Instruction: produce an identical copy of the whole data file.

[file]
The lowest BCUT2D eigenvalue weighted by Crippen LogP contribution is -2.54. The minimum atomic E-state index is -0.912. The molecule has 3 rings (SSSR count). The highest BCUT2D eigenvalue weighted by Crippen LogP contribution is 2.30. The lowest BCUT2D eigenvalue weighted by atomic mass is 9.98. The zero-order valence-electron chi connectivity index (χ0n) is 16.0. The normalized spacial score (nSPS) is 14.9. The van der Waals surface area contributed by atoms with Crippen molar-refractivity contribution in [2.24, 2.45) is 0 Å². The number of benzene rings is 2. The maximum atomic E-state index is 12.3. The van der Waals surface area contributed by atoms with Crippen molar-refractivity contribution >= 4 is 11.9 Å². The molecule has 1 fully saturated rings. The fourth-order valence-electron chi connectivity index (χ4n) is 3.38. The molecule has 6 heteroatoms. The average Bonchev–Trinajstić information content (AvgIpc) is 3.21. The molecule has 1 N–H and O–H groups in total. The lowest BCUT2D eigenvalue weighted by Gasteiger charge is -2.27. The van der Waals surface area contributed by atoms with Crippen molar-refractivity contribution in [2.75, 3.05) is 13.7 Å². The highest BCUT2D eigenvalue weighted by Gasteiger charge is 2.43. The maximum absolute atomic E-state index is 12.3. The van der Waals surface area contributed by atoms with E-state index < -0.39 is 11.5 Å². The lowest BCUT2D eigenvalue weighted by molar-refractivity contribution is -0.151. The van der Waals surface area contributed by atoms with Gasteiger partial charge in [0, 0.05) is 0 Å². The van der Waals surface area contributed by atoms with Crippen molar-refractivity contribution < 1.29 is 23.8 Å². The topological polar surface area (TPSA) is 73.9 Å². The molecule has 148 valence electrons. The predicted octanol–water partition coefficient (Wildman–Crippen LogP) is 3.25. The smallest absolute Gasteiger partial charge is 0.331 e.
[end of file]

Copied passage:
The lowest BCUT2D eigenvalue weighted by Crippen LogP contribution is -2.54. The minimum atomic E-state index is -0.912. The molecule has 3 rings (SSSR count). The highest BCUT2D eigenvalue weighted by Crippen LogP contribution is 2.30. The lowest BCUT2D eigenvalue weighted by atomic mass is 9.98. The zero-order valence-electron chi connectivity index (χ0n) is 16.0. The normalized spacial score (nSPS) is 14.9. The van der Waals surface area contributed by atoms with Crippen molar-refractivity contribution in [2.24, 2.45) is 0 Å². The number of benzene rings is 2. The maximum atomic E-state index is 12.3. The van der Waals surface area contributed by atoms with Crippen molar-refractivity contribution >= 4 is 11.9 Å². The molecule has 1 fully saturated rings. The fourth-order valence-electron chi connectivity index (χ4n) is 3.38. The molecule has 6 heteroatoms. The average Bonchev–Trinajstić information content (AvgIpc) is 3.21. The molecule has 1 N–H and O–H groups in total. The lowest BCUT2D eigenvalue weighted by Gasteiger charge is -2.27. The van der Waals surface area contributed by atoms with Crippen molar-refractivity contribution in [2.75, 3.05) is 13.7 Å². The highest BCUT2D eigenvalue weighted by Gasteiger charge is 2.43. The maximum absolute atomic E-state index is 12.3. The van der Waals surface area contributed by atoms with E-state index < -0.39 is 11.5 Å². The lowest BCUT2D eigenvalue weighted by molar-refractivity contribution is -0.151. The van der Waals surface area contributed by atoms with Gasteiger partial charge in [0, 0.05) is 0 Å². The van der Waals surface area contributed by atoms with Crippen molar-refractivity contribution < 1.29 is 23.8 Å². The topological polar surface area (TPSA) is 73.9 Å². The molecule has 148 valence electrons. The predicted octanol–water partition coefficient (Wildman–Crippen LogP) is 3.25. The smallest absolute Gasteiger partial charge is 0.331 e.